In the past, administrators have been loath to punish students whose intellectual curiosity, double majors or credits earned elsewhere inflate their bag of credit hours beyond the 120 needed for a bachelor's degree.
To address lawmakers' concerns, college and university provosts spent a year drafting policy language that is hoped will balance the competing values at stake. It was approved Friday by the Regents, meeting at Utah Valley University.
The new policy lowers the threshold to 125 percent, which still allows for a fifth year of school at low in-state tuition, and requires schools to notify students of the policy when enrolling.
"It says to us, 'You need to get the advising straight.' Start it early on so students are making good choices," said Martha Bradley, the U.'s associate vice president for academic affairs.
The new policy also carves out numerous exemptions. Credits that won't count toward the threshold include those earned in high school through concurrent enrollment and advanced placement exams; those needed to complete dual majors, one minor and double degrees; and those associated with a "defensible" switch in major.
Administrators cautioned that the policy may not raise much revenue, if any, due to the staff time needed to determine which of a tarrying student's credits are exempt. This is because most Utah students have acquired credits in high school or at institutions other than the one where they are completing their degree.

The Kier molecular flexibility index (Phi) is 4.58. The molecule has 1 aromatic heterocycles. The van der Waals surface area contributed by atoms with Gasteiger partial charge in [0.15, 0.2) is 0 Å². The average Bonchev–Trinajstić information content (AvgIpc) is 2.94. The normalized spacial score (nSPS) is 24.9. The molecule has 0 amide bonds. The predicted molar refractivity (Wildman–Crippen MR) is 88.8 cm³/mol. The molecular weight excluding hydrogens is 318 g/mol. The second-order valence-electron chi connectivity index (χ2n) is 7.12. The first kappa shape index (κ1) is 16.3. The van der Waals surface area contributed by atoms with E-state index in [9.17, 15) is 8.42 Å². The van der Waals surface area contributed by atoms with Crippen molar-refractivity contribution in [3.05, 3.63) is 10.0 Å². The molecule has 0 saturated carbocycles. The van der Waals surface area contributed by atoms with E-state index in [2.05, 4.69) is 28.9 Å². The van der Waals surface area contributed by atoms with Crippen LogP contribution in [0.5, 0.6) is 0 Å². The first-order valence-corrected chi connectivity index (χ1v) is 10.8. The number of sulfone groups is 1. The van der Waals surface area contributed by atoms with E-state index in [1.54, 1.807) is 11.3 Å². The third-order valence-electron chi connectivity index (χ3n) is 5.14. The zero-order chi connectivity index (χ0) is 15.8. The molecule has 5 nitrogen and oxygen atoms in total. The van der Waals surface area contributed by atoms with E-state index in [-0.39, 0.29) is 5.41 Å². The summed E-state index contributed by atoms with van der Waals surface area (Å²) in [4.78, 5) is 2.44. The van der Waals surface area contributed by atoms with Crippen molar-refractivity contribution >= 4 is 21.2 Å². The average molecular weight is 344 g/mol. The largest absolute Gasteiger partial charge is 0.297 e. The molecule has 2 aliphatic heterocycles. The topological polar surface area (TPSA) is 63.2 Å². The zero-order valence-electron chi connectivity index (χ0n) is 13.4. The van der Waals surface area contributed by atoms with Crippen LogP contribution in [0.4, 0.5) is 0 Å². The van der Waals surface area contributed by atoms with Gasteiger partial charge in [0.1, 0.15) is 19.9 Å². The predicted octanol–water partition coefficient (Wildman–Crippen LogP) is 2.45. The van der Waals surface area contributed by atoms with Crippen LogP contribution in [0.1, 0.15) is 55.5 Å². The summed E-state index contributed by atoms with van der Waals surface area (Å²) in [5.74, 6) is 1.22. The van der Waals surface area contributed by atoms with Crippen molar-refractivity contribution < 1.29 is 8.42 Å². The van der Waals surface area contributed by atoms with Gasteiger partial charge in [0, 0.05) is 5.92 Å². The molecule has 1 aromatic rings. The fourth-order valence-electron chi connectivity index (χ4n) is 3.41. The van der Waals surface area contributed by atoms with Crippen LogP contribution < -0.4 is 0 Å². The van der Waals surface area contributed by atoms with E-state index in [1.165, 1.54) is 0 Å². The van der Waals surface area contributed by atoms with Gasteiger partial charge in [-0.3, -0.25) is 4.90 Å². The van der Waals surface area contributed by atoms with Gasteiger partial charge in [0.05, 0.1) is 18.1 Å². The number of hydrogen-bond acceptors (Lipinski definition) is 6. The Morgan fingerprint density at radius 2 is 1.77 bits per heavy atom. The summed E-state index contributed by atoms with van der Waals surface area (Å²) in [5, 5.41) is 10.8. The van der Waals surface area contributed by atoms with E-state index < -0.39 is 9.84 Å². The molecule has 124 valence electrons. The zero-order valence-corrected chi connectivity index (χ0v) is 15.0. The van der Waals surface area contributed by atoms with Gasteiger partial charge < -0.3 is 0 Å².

Nor does the policy mandate schools to impose the surcharge which would raise an in-state U. student's tuition from $6,200 to $12,400. Schools will have discretion in deciding who to penalize. The main goal of the policy is to encourage school procedures that will minimize the amount of class time students take up on their way to graduation.
"Some of these things are out of our control," Safman added. She pointed to family hardships, students leaving school to have children or serve a church mission, and the malleability of a 20-year-old's mind. Schools should allow some leeway for students to explore the academic landscape and expand their world views, Safman said.
"Their brains aren't fully formed until they are 22 and we expect them to know exactly what they want to do with very little experience," Safman said.